|'Cause I'm the taxman|
|Saturday, 17 March 2012 10:48|
Contempt for investors and unreal expenditure/tax premises makes a mockery of the deficit again
If the markets fell 405 points after rising 196 points from Thursday’s close despite the finance minister promising a reasonably decent 5.1% fiscal deficit for FY13, it was because they don’t trust the Budget numbers any more. What rattled investors even more was the amazingly brazen behaviour of the taxman in changing the tax law retrospectively (all the way to 1962!) to effectively reverse the Chief Justice of India’s ruling against the government in the Vodafone tax case—several more such judgements, by the Delhi High Court for instance, are also up for review thanks to some other retrospective changes that recalled the infamous case when, after losing the ITC tax case in the Supreme Court, the government simply issued an ordinance changing the law with, you guessed it!, retrospective effect.
It’s too early to pass judgement on the feasibility of the 5.1% deficit target but, as in 2011-12, the finance minister has resorted to aggressive budgeting, which is why 10-year bond yields rose 5 bps on Friday. Indeed, in order to keep his borrowing target low, the finance minister has even taken credit for R20,000 crore from the market stabilisation bonds. While expenses are budgeted to rise a more reasonable 13.1% in FY13 compared to last year’s unbelievable budgeted 3.4% (expenses finally rose 10.1%), even this is unreal. Fertiliser subsidies, for instance, are expected to fall by R6,225 crore with no plan even announced to cut them and oil subsidies are projected to fall R24,901 crore (as compared to FY12’s budgeted R23,640 crore, oil subsidies rose to R68,481 crore in the revised estimates). In other words, of the 0.8 percentage point fiscal correction, 0.3% of GDP is to come from these two iffy items of expenditure compression. Another R45,000 crore is to come from the 2G/4G auction and R30,000 crore from disinvestment—take all these away, and the genuine deficit compression is negative! And this, mind you, when the Budget is equally aggressive on tax revenues. The 22% hike in net tax revenues doesn’t look overly aggressive when you keep in mind the hike in excise duty rates from 10% to 12%, but the last time such a high growth in excise revenues was seen in 2010-11 (at that time, rates were hiked from 8% to 10%), industrial growth was double what it is right now. It has to be a very bold finance minister who thinks he can get away with a 20% hike in excise rates on a sluggish industry, and when there’s no sign of any rate cut by RBI—a clear case of someone who believes the rhetoric of his ministry’s own Economic Survey on the recovery’s inevitability.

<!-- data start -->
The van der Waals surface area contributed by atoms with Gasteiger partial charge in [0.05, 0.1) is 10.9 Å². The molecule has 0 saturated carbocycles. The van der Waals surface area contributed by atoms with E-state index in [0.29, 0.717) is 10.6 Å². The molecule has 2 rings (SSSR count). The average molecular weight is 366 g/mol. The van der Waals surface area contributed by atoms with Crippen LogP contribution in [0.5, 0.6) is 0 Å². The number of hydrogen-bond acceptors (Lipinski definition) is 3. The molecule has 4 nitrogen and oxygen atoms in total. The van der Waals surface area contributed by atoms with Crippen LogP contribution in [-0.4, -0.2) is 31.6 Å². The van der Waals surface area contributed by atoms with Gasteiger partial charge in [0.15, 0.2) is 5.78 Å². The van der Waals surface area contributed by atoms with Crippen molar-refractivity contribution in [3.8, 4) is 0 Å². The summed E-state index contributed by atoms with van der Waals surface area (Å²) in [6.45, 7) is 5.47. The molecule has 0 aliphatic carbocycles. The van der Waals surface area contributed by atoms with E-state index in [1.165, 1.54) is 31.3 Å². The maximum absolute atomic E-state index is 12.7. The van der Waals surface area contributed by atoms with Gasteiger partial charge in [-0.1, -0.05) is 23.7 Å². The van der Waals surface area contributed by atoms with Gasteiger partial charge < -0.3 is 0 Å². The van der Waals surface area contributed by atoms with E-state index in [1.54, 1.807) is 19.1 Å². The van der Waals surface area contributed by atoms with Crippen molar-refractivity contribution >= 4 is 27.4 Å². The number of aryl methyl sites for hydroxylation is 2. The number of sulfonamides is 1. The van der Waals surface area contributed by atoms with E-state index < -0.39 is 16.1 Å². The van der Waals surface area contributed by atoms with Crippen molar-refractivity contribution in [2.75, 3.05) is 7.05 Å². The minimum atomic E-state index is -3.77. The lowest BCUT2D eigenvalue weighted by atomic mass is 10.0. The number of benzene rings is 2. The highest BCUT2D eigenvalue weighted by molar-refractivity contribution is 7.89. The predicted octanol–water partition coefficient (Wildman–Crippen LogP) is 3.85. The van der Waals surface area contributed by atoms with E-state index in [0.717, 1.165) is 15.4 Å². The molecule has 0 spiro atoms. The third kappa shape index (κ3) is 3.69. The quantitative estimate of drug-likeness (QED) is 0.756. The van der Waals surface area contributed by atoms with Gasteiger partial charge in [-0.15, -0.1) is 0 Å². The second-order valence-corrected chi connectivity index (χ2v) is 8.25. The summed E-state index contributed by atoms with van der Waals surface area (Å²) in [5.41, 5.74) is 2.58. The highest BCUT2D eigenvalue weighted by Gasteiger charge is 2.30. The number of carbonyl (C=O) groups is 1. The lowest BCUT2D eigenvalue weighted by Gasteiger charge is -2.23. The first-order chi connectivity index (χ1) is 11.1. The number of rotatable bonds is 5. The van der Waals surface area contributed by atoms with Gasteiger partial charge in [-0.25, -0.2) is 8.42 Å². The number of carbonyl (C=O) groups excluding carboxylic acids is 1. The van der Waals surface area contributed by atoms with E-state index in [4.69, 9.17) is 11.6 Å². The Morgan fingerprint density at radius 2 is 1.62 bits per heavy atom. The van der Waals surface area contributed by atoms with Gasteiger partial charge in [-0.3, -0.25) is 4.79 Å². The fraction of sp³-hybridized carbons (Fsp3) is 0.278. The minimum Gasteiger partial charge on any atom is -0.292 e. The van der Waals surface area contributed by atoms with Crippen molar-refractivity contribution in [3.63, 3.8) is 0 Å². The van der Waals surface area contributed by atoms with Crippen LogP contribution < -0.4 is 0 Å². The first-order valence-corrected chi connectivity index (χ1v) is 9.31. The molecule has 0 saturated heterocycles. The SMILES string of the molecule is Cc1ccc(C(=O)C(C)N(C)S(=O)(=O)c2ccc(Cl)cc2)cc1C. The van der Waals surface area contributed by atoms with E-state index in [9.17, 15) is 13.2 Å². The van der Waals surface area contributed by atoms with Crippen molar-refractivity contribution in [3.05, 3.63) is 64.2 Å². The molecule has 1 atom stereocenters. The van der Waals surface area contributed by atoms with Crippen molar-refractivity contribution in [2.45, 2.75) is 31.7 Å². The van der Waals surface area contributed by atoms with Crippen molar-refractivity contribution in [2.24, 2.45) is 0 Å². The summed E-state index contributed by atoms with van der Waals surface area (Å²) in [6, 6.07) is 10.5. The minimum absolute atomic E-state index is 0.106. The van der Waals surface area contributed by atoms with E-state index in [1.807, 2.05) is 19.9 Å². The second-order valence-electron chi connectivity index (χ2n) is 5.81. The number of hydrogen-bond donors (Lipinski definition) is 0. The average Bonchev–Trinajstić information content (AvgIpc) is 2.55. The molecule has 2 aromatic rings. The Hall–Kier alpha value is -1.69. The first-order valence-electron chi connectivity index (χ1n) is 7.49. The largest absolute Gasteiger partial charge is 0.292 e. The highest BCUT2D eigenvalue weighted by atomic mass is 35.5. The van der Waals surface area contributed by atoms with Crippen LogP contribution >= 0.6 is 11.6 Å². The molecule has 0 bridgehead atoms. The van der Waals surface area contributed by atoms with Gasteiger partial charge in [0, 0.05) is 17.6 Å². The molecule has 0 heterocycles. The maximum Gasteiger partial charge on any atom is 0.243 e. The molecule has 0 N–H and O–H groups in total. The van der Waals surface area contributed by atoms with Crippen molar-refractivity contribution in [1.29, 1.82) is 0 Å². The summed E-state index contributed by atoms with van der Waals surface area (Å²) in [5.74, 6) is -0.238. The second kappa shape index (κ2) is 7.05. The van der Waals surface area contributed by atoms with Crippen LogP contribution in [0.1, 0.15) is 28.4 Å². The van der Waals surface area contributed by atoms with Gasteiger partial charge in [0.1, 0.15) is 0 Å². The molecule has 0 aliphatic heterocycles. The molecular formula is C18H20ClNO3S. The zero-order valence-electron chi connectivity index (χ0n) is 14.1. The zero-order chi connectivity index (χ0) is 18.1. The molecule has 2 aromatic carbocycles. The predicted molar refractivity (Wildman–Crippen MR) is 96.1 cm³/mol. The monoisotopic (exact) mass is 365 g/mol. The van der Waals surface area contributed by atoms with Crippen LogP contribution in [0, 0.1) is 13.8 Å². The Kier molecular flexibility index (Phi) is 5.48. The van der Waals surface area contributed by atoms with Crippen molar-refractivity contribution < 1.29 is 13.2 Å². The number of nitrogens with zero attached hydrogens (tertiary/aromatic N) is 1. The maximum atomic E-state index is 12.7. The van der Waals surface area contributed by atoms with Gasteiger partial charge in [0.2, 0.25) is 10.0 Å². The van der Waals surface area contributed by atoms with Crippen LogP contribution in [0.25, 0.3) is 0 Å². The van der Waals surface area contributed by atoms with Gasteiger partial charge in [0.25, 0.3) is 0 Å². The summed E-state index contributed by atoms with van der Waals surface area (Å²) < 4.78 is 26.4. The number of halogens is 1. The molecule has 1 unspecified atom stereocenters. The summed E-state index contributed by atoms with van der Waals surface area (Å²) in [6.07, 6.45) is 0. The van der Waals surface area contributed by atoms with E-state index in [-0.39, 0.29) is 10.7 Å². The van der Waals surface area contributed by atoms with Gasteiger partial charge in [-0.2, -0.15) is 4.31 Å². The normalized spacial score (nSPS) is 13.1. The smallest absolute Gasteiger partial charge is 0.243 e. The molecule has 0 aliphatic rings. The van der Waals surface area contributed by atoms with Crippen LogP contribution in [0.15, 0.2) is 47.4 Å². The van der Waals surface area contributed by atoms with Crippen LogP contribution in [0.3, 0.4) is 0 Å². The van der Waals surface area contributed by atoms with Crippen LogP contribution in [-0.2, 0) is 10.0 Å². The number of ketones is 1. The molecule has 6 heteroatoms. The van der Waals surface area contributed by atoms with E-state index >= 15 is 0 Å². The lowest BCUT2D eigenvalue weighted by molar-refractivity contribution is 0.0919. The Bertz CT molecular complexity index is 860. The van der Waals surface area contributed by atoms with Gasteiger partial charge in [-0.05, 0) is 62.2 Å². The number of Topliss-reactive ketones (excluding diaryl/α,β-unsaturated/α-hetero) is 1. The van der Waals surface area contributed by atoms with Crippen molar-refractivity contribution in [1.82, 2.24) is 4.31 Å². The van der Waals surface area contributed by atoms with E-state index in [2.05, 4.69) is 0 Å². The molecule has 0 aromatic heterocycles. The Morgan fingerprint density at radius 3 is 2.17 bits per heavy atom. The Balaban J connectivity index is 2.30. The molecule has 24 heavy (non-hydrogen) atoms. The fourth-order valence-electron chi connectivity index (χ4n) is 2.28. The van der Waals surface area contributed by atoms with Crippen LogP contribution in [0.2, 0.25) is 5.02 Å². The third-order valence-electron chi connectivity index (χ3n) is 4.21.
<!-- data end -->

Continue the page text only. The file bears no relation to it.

Given the obvious fudges, not surprisingly, few paid attention to the few genuine reforms in the Budget. Giving Aadhar-linked direct cash transfers in lieu of PDS and other subsidies in at least 50 selected districts is not just a good idea, it promises to transform the way India conducts its anti-poverty programmes. The fact that no major additional allocations have been made for the Food Subsidy Bill suggests it has been put on the back-burner even though this is Sonia Gandhi’s favourite programme—the flip side, of course, is that this could be another Achilles’ heel! Two-way fungibility of IDRs, killed at the time of the StanChart IDR two years ago, will encourage greater foreign participation in Indian markets. Expanding the list of areas where viability gap funding will be given shows positive thinking and, apart from the SME exchange that was inaugurated a few days ago, the R5,000 crore India Opportunities Venture Fund with SIDBI will go a long way in helping SMEs. The idea of a holding company structure for capitalising PSU banks, similarly, suggests the government is getting innovative in its attempts to raise finance. And, given the abuse of the Mauritius treaty, some checks have been introduced; luckily this is one amendment with prospective effect.
What is worrying, however, is the way the government is liberally opening up the market for ECBs. This is largely a response to industry’s need for finance, and RBI’s reluctance to lower interest rates till government consumption and inflation appear in check. Given the LTRO-induced liquidity in Europe, there is little doubt funds will flow, but the consequences of a reversal can be quite severe—just some months ago, we saw Indian corporates scrambling for cover when the rupee fell dramatically and when share prices fell way below the conversion prices of FCCBs. Despite the seemingly sedate nature of the Budget, what we have seems a bit of a high-risk gamble, but with no visible upside. All this when, whether in terms of the fiscal or the current account deficits, India looks ominously close to where she was in 1991. If this is not an election year Budget, one shudders to think of what lies ahead next year.